Tips for Success Outside the Classroom

Visit Office Hours

They have to sit there, whether or not you show up so take advantage of the opportunity. Professors are more willing to help you when you are struggling if they see you have been trying and coming to them for assistance all along.

Study Hard

This may be obvious, but you'd be surprised how many people don't bother! Use the tips above and the resources at FAU to learn how to study effectively - your academic advisor, the counseling center or the office of retention are good places to go to learn study techniques that work.

Use the Library

Use it before your first research paper is due! DID YOU KNOW: The FAU Library offers workshops on library research and how to use the library - or ask any librarian for help!

Get Involved

Get involved in at least one organization on campus. DID YOU KNOW: Research shows that students who are involved with at least one campus organization are more likely to graduate from that school! Being involved on campus helps students make important connections to the University community (Astin, 1975 and 1993; Hossler, 1984; Tinto, 1993).

Work On-Campus

I f you have to work while in school,  find a job ON-CAMPUS . DID YOU KNOW: Research shows that students who work part-time ON CAMPUS are the most successful college students (Astin, 1975). Working on-campus helps you to meet people who can assist you when you have problems. Campus jobs are also more flexible than off-campus employment to work around school and exam schedules. Part-time work also forces students to manage their time between classes, work, studying and fun!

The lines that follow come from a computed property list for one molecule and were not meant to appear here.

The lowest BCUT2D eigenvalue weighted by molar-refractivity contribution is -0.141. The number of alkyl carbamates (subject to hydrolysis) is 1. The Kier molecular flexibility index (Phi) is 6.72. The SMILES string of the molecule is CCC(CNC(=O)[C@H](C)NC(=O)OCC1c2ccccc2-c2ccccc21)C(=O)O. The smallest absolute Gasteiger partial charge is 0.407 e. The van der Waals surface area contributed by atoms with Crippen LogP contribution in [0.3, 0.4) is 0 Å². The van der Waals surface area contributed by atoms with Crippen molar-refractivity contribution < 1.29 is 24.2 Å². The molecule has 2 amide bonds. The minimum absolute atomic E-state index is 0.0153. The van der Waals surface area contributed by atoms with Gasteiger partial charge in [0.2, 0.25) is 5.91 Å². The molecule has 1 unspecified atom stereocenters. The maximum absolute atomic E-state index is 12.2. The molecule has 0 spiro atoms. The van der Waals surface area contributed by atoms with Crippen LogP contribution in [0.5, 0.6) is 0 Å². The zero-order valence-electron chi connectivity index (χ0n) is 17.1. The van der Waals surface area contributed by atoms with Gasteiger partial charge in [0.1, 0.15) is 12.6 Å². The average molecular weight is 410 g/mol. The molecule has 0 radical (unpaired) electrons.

DID YOU KNOW: Students who work off-campus, especially full-time off-campus, are at the greatest risk to leave school without completing a degree program (Astin, 1975).  If you must work,  be sure to take advantage of tips and resources to help you be successful. You will have to work harder than others to complete your degree while juggling work (and often other) commitments.

Live On-Campus

at least your first year. DID YOU KNOW: Students who live on campus have an easier time getting involved and integrating to the campus. Students who commute often have a more difficult time feeling "part of" the University. If you commute, you must make more of an effort to meet people on campus and get involved. Scheduling time to stay on campus (either between classes or after classes) will help you feel like you belong here. Just coming to school to go to class puts you at greater risk of leaving FAU before you earn your degree!

Seek Academic Advisement

Advising is critical! See your advisor on a regular basis (at least once each semester) to make sure you are on track with your academic program and see your advisor any time you are struggling or thinking about making changes to your course schedule.

Use Academic Support 

Find a Mentor  

A mentor can provide you with the immediate attention necessary to help you persist in accomplishing your educational, social, personal, and career goals. DID YOU KNOW:  Mentors also provide opportunities for networking, counseling, guiding, instructing, modeling, sponsoring and encouraging you to great levels of success.

Manage Your Time

Prioritize and use your time wisely.

Learn to say no! Although it's tempting to do anything else (partying, movies, talking on phone, even laundry!) when you have to study, procrastination is the biggest academic killer!